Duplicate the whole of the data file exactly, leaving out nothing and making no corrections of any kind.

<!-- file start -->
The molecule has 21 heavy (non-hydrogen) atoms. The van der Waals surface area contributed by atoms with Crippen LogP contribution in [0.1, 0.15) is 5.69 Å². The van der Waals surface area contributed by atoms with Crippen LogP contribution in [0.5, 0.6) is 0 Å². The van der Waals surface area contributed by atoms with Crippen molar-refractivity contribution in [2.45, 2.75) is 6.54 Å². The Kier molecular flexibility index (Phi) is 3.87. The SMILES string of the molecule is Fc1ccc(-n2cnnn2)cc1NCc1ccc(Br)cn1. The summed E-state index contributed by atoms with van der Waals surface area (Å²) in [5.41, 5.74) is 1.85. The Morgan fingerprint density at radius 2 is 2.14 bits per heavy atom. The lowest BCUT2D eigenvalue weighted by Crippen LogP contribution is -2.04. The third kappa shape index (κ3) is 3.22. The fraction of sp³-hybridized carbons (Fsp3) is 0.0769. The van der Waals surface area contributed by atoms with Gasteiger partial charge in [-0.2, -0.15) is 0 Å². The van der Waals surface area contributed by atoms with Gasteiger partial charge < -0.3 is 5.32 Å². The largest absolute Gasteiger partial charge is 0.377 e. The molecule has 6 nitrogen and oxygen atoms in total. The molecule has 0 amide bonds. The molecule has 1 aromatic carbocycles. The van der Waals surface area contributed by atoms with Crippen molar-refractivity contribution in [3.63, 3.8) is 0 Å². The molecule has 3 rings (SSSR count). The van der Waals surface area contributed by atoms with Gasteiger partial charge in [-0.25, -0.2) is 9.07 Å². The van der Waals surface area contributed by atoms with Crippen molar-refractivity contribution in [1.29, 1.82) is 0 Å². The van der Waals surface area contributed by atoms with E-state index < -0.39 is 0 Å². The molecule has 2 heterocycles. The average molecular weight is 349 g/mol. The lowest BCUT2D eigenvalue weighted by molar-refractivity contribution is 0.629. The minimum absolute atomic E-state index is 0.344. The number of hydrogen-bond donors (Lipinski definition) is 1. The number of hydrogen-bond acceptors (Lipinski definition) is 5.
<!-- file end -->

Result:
The molecule has 21 heavy (non-hydrogen) atoms. The van der Waals surface area contributed by atoms with Crippen LogP contribution in [0.1, 0.15) is 5.69 Å². The van der Waals surface area contributed by atoms with Crippen LogP contribution in [0.5, 0.6) is 0 Å². The van der Waals surface area contributed by atoms with Crippen molar-refractivity contribution in [2.45, 2.75) is 6.54 Å². The Kier molecular flexibility index (Phi) is 3.87. The SMILES string of the molecule is Fc1ccc(-n2cnnn2)cc1NCc1ccc(Br)cn1. The summed E-state index contributed by atoms with van der Waals surface area (Å²) in [5.41, 5.74) is 1.85. The Morgan fingerprint density at radius 2 is 2.14 bits per heavy atom. The lowest BCUT2D eigenvalue weighted by Crippen LogP contribution is -2.04. The third kappa shape index (κ3) is 3.22. The fraction of sp³-hybridized carbons (Fsp3) is 0.0769. The van der Waals surface area contributed by atoms with Gasteiger partial charge in [-0.2, -0.15) is 0 Å². The van der Waals surface area contributed by atoms with Gasteiger partial charge < -0.3 is 5.32 Å². The largest absolute Gasteiger partial charge is 0.377 e. The molecule has 6 nitrogen and oxygen atoms in total. The molecule has 0 amide bonds. The molecule has 1 aromatic carbocycles. The van der Waals surface area contributed by atoms with Crippen molar-refractivity contribution in [3.63, 3.8) is 0 Å². The molecule has 3 rings (SSSR count). The van der Waals surface area contributed by atoms with Gasteiger partial charge in [-0.25, -0.2) is 9.07 Å². The van der Waals surface area contributed by atoms with Crippen molar-refractivity contribution in [1.29, 1.82) is 0 Å². The van der Waals surface area contributed by atoms with E-state index < -0.39 is 0 Å². The molecule has 2 heterocycles. The average molecular weight is 349 g/mol. The lowest BCUT2D eigenvalue weighted by molar-refractivity contribution is 0.629. The minimum absolute atomic E-state index is 0.344. The number of hydrogen-bond donors (Lipinski definition) is 1. The number of hydrogen-bond acceptors (Lipinski definition) is 5.